Tamarisks were first introduced to the UK in the Sixteenth Century for use by physicians. They have become naturalised, particularly around the south-west coasts of the UK. There are a few “wild” tamarisks in Newborough Forest: they are very beautiful when they flower.
A tamarisk in flower
Tamarisks have sprays of palest pink flowers and little bobble shaped flower buds
In some areas tamarisks are considered a noxious, invasive species, but in Wales, at the limit of their ecological range, they are scarce and untroublesome.
You’d be hard pressed to miss the big, almost luminous yellow flowers of evening primrose throughout Newborough Forest. From June until September they’ll be in flower and then their seed heads will stand well into next year’s flowering season too.
Evening primrose – Oenothera spp. I think it is the large flowered Oenothera glazioviana.
The Evening Primroses are biennial plants: during their first year, they just grow leaves and then in the second year they flower and set seeds. But even the leaves are distinctive and noticeable with their bright red tips contrasting with the green leaf parts.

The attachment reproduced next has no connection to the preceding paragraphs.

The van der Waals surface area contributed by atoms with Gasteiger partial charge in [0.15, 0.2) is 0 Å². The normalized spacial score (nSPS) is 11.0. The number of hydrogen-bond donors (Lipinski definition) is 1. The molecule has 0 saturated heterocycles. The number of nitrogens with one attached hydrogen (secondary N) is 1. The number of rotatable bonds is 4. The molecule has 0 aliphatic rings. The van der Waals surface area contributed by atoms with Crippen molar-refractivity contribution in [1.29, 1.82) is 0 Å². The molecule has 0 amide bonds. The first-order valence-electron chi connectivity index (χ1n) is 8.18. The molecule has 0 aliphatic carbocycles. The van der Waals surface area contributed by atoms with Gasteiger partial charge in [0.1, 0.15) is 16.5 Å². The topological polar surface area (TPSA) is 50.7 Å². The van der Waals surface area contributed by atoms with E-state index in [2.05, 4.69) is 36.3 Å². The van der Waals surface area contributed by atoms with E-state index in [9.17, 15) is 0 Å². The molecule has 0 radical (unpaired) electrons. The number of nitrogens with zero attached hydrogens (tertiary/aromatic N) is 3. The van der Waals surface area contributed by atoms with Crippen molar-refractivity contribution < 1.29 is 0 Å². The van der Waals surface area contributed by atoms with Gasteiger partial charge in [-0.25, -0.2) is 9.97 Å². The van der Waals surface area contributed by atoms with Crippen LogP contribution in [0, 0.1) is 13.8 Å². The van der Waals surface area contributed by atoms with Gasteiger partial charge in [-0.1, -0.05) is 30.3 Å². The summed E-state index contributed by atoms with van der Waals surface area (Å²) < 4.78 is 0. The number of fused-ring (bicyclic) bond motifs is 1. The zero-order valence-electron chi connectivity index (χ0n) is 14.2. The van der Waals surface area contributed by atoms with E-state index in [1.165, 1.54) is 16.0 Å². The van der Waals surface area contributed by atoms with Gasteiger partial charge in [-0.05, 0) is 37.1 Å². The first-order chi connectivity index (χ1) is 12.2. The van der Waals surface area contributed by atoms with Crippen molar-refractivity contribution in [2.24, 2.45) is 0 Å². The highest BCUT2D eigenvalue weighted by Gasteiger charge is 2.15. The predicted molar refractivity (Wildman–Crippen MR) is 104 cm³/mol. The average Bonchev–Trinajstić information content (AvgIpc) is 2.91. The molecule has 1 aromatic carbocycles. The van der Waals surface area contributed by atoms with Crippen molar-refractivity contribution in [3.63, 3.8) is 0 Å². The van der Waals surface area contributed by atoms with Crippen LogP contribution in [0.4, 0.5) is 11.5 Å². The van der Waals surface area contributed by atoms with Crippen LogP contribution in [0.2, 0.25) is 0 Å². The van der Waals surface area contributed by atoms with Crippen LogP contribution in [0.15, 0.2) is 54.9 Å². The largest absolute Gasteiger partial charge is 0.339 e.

First year leaves of Evening Primrose
Evening Primrose is an incomer from the United States. It flowers and seeds prolifically and spreads easily on light, sandy soils.
One of the commonest plants on the dunes at Newborough is the sea spurge (Euphorbia paralias). If you see it early in the year, before it forms flowers, it looks more like a sprawling kind of stonecrop than a spurge.
Sea spurge in April
But once the flowers have formed, it’s unmistakably spurge-like.
Sea spurge in flower: like many Euphorbias, it has no petals or sepals.
Flowering sea spurge (with spikes of marram grass flowers poking through)